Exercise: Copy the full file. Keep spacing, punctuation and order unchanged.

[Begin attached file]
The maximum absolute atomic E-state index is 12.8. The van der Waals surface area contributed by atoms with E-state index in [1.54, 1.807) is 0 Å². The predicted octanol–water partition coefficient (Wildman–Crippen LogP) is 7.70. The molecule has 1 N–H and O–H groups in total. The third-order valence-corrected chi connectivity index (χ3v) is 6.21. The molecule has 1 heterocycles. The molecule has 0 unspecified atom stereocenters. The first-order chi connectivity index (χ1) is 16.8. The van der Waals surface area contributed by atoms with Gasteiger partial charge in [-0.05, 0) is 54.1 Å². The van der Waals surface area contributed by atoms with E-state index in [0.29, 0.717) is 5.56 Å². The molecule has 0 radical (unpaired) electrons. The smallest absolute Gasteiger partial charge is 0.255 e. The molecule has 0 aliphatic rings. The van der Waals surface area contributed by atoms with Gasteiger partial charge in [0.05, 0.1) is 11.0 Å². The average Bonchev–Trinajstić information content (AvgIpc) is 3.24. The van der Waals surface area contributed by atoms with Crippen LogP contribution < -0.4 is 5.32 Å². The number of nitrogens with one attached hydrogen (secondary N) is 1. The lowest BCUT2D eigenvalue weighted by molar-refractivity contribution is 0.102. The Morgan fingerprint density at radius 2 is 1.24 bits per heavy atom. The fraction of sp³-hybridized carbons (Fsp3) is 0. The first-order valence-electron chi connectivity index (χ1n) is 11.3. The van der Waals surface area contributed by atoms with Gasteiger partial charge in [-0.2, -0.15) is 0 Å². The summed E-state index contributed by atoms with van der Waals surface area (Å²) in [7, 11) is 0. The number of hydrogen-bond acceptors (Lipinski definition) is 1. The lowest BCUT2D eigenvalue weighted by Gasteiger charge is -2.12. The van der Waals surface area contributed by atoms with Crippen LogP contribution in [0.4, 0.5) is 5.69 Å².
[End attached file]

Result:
The maximum absolute atomic E-state index is 12.8. The van der Waals surface area contributed by atoms with E-state index in [1.54, 1.807) is 0 Å². The predicted octanol–water partition coefficient (Wildman–Crippen LogP) is 7.70. The molecule has 1 N–H and O–H groups in total. The third-order valence-corrected chi connectivity index (χ3v) is 6.21. The molecule has 1 heterocycles. The molecule has 0 unspecified atom stereocenters. The first-order chi connectivity index (χ1) is 16.8. The van der Waals surface area contributed by atoms with Gasteiger partial charge in [-0.05, 0) is 54.1 Å². The van der Waals surface area contributed by atoms with E-state index in [0.29, 0.717) is 5.56 Å². The molecule has 0 radical (unpaired) electrons. The smallest absolute Gasteiger partial charge is 0.255 e. The molecule has 0 aliphatic rings. The van der Waals surface area contributed by atoms with Gasteiger partial charge in [0.05, 0.1) is 11.0 Å². The average Bonchev–Trinajstić information content (AvgIpc) is 3.24. The van der Waals surface area contributed by atoms with Crippen LogP contribution < -0.4 is 5.32 Å². The number of nitrogens with one attached hydrogen (secondary N) is 1. The lowest BCUT2D eigenvalue weighted by molar-refractivity contribution is 0.102. The Morgan fingerprint density at radius 2 is 1.24 bits per heavy atom. The fraction of sp³-hybridized carbons (Fsp3) is 0. The first-order valence-electron chi connectivity index (χ1n) is 11.3. The van der Waals surface area contributed by atoms with Gasteiger partial charge in [-0.2, -0.15) is 0 Å². The summed E-state index contributed by atoms with van der Waals surface area (Å²) in [7, 11) is 0. The number of hydrogen-bond acceptors (Lipinski definition) is 1. The lowest BCUT2D eigenvalue weighted by Gasteiger charge is -2.12. The van der Waals surface area contributed by atoms with Crippen LogP contribution in [0.4, 0.5) is 5.69 Å².